Wheatley School principal Sean Feeney delivered a detailed critique at Tuesday night’s East Williston School Board meeting of recently release high school rankings by U.S. News & World Report, Newsweek and the Washington Post.
Wheatley’s ranking in U.S. News and World Report nationally came in at 246, 40th in the state and 13th on Long Island. Newsweek’s put the school at 62nd nationally, 9th in the state and 4th on the island. The Washington Post’s Challenge Index placed the school at 117th nationally, 7th in the state and 3rd on the island.
Feeny said his purpose was to look “at some problems” with these ranking and to examine “rankings in general.”
The U.S. News and World report based their data on English and math state tests and compared them to students in other schools in the state along with the performance of low-income and minority students on tests. Schools are also evaluated on college readiness based on number of students taking AP and IB exams.
“We were surprised at the relative ranking here on Long Island as well as the absolute state rankings,” Feeny said.
He said that while it is good that the magazine looks at a variety of states, “re[lying] solely on public data” does it have its problems.
U.S. News & World’s reported findings put Wheatley’s AP participation rate – the percentage of seniors who took at least one AP exam – at 75 percent. The AP exam pass rate, which is the percentage of AP exams taken that were passed, was reported at 55 percent. The percentage of seniors who passed at least one AP exam was 51 percent. The college readiness index was 56.7 percent.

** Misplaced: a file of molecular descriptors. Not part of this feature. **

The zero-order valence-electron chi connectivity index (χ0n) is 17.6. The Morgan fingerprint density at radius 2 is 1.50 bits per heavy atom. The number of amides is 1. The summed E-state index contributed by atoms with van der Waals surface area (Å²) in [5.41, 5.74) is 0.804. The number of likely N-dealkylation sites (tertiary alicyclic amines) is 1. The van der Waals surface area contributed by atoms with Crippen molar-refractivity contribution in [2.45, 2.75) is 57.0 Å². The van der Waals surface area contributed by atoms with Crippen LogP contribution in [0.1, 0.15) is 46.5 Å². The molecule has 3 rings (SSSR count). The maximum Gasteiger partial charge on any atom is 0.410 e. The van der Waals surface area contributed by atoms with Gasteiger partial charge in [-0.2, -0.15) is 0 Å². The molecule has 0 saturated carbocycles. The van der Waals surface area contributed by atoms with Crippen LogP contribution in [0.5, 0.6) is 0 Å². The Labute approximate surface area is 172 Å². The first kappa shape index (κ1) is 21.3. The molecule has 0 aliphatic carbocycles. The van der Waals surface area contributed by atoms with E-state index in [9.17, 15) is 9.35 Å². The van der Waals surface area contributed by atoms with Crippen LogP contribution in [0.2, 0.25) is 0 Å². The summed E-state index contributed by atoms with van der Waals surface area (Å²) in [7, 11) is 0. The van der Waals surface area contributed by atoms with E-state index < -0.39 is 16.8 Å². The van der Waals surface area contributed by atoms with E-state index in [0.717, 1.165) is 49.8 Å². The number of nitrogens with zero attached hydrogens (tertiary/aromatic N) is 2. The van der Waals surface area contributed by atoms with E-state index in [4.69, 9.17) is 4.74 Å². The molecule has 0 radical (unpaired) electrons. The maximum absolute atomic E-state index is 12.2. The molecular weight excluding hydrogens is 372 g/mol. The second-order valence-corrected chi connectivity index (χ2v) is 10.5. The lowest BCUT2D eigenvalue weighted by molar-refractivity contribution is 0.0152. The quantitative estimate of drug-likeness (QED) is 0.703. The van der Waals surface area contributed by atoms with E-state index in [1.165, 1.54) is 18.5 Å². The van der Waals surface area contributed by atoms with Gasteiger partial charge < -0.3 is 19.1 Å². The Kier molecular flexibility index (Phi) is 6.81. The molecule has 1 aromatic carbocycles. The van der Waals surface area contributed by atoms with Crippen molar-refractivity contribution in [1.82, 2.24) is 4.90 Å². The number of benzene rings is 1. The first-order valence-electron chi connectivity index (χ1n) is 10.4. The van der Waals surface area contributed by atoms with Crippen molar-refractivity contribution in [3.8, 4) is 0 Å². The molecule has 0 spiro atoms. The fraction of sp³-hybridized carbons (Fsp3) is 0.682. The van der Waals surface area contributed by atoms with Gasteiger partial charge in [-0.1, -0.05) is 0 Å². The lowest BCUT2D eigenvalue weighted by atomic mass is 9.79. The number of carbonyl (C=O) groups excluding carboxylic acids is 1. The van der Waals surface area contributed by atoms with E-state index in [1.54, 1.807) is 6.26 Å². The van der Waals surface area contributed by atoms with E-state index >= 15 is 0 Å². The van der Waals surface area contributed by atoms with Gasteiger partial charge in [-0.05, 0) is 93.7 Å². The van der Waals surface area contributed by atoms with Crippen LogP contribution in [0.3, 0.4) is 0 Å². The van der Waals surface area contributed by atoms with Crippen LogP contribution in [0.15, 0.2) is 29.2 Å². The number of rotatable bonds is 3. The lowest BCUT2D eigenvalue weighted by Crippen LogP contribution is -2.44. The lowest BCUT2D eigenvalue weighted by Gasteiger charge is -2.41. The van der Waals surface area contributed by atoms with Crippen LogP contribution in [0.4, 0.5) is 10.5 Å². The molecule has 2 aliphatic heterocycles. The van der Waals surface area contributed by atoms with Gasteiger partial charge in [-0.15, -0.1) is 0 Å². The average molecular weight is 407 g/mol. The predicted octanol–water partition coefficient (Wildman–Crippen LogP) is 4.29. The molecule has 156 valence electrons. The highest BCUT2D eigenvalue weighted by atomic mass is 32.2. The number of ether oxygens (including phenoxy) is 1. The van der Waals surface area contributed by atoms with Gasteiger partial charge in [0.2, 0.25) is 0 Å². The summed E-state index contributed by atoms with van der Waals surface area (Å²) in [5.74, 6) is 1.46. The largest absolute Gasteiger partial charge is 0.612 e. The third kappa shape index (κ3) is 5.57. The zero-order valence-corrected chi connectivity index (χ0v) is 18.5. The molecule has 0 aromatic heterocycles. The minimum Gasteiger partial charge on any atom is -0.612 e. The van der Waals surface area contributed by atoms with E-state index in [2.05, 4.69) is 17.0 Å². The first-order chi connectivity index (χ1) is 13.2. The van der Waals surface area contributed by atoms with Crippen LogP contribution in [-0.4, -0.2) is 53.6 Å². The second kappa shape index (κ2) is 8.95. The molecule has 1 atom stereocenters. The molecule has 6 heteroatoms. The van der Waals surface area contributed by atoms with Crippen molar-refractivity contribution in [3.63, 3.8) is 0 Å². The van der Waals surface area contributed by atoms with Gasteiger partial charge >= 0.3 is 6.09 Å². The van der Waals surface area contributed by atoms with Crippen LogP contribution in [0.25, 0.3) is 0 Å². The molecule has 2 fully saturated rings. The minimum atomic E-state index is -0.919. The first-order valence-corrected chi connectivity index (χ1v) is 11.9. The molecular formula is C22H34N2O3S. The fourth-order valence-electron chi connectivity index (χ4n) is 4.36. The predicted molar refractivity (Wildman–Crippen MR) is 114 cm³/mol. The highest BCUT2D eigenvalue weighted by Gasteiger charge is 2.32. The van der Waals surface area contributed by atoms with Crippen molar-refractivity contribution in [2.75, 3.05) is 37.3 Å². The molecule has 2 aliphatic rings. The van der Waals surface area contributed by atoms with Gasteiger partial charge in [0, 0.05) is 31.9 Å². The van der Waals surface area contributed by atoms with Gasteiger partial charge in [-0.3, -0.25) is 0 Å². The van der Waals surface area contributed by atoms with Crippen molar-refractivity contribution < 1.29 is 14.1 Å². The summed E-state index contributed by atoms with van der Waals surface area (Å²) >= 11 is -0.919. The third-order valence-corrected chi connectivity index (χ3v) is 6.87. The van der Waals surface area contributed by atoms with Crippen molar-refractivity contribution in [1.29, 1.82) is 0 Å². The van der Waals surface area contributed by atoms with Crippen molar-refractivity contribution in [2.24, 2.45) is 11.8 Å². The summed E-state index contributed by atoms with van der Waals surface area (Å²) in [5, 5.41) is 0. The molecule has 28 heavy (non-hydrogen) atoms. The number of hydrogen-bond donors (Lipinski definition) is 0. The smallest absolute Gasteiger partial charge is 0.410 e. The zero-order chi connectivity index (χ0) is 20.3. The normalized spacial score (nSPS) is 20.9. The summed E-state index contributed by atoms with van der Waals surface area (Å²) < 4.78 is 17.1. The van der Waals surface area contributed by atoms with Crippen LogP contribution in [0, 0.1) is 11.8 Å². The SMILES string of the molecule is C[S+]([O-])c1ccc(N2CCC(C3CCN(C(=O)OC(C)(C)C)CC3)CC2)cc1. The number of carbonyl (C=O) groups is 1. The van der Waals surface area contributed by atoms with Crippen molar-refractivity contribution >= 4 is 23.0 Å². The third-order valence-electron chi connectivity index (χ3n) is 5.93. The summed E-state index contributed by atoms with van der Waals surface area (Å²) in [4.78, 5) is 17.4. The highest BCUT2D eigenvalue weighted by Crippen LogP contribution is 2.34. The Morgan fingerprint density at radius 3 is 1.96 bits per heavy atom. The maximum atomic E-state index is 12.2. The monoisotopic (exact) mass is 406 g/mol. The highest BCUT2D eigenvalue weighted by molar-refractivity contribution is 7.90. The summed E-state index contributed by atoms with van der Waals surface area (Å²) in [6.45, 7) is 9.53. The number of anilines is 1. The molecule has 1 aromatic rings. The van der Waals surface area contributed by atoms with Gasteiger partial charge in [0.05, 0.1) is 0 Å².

Feeny said that the AP participation rate percentage was correct, but the other three categories were wrong. Feeney said Wheatley’s actual data showed 78 AP exams taken, 63 percent passed and 66 percent passing one exam each, which would have resulted in being ranked at 146.
“Sadly we have a lot of errors in our public data,” Feeny said.
Newsweek’s rankings not only look at AP/IB and SAT scores, but also graduation rate and percent of graduates accepted into college. Feeny said one of the shortcomings of the magazine’s data is its reliance on SAT/ACT scores.
“We are not a school that has a course dedicated to preparing students for the SAT and ACT exam,” Feeny said. “Our belief is that it comes with a good education.”
The last ranking Feeney scrutinized, Washington Post’s Challenge Index, is calculated by education writer Jay Matthews. Matthews. His ranking relies on the ratio of two pieces of data: total number of AP/IB exams given divided by the size of the graduating class.
Feeney said that while finding the data is “simple,” it doesn’t take into account student performance on those tests.
“Nothing else is evaluated,” he said. “It doesn’t matter how you do. Every single student could fail those exam because it doesn’t take into account performance.”
In 1998, Wheatley made the top of the list in the index. Since then it hasn’t been in the top 10.
Feeny concluded his presentation with a comparison to the state’s new teacher assessment system.
“Look at the errors with trying to rank a school,” he said. “Imagine when we’re trying to rank a teacher and come up with sort of teacher effectiveness value and what variables matter when you’re measuring teacher effectiveness. How do you weigh each of those values?”